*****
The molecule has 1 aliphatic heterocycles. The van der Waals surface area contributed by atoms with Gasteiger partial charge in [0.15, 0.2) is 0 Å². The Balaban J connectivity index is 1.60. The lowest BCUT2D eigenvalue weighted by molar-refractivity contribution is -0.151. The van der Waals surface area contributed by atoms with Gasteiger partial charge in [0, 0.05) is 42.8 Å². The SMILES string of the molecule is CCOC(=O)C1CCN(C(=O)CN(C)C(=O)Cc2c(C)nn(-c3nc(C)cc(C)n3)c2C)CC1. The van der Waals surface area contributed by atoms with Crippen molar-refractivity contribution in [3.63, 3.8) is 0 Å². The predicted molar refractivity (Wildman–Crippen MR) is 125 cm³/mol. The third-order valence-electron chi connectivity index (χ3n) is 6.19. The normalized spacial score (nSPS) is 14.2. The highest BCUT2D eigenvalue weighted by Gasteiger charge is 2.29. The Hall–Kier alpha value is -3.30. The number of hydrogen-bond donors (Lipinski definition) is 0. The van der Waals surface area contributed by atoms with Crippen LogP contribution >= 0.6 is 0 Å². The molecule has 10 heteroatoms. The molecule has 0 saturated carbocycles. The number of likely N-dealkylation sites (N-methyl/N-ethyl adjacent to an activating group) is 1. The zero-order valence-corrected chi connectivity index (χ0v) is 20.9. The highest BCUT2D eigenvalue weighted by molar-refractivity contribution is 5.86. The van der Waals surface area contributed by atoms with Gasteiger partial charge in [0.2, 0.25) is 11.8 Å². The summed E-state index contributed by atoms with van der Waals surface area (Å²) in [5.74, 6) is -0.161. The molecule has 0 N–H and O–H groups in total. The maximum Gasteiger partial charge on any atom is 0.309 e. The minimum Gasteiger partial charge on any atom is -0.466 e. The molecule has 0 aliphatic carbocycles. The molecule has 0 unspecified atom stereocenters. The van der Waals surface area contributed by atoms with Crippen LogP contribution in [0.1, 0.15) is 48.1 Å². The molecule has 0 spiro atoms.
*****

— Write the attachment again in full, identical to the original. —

The molecule has 1 aliphatic heterocycles. The van der Waals surface area contributed by atoms with Gasteiger partial charge in [0.15, 0.2) is 0 Å². The Balaban J connectivity index is 1.60. The lowest BCUT2D eigenvalue weighted by molar-refractivity contribution is -0.151. The van der Waals surface area contributed by atoms with Gasteiger partial charge in [0, 0.05) is 42.8 Å². The SMILES string of the molecule is CCOC(=O)C1CCN(C(=O)CN(C)C(=O)Cc2c(C)nn(-c3nc(C)cc(C)n3)c2C)CC1. The van der Waals surface area contributed by atoms with Crippen molar-refractivity contribution in [3.63, 3.8) is 0 Å². The predicted molar refractivity (Wildman–Crippen MR) is 125 cm³/mol. The third-order valence-electron chi connectivity index (χ3n) is 6.19. The normalized spacial score (nSPS) is 14.2. The highest BCUT2D eigenvalue weighted by Gasteiger charge is 2.29. The Hall–Kier alpha value is -3.30. The number of hydrogen-bond donors (Lipinski definition) is 0. The van der Waals surface area contributed by atoms with Crippen LogP contribution >= 0.6 is 0 Å². The molecule has 10 heteroatoms. The molecule has 0 saturated carbocycles. The number of likely N-dealkylation sites (N-methyl/N-ethyl adjacent to an activating group) is 1. The zero-order valence-corrected chi connectivity index (χ0v) is 20.9. The highest BCUT2D eigenvalue weighted by molar-refractivity contribution is 5.86. The van der Waals surface area contributed by atoms with Gasteiger partial charge in [0.2, 0.25) is 11.8 Å². The summed E-state index contributed by atoms with van der Waals surface area (Å²) in [5.74, 6) is -0.161. The molecule has 0 N–H and O–H groups in total. The maximum Gasteiger partial charge on any atom is 0.309 e. The minimum Gasteiger partial charge on any atom is -0.466 e. The molecule has 0 aliphatic carbocycles. The molecule has 0 unspecified atom stereocenters. The van der Waals surface area contributed by atoms with Crippen LogP contribution in [0.1, 0.15) is 48.1 Å². The molecule has 0 spiro atoms.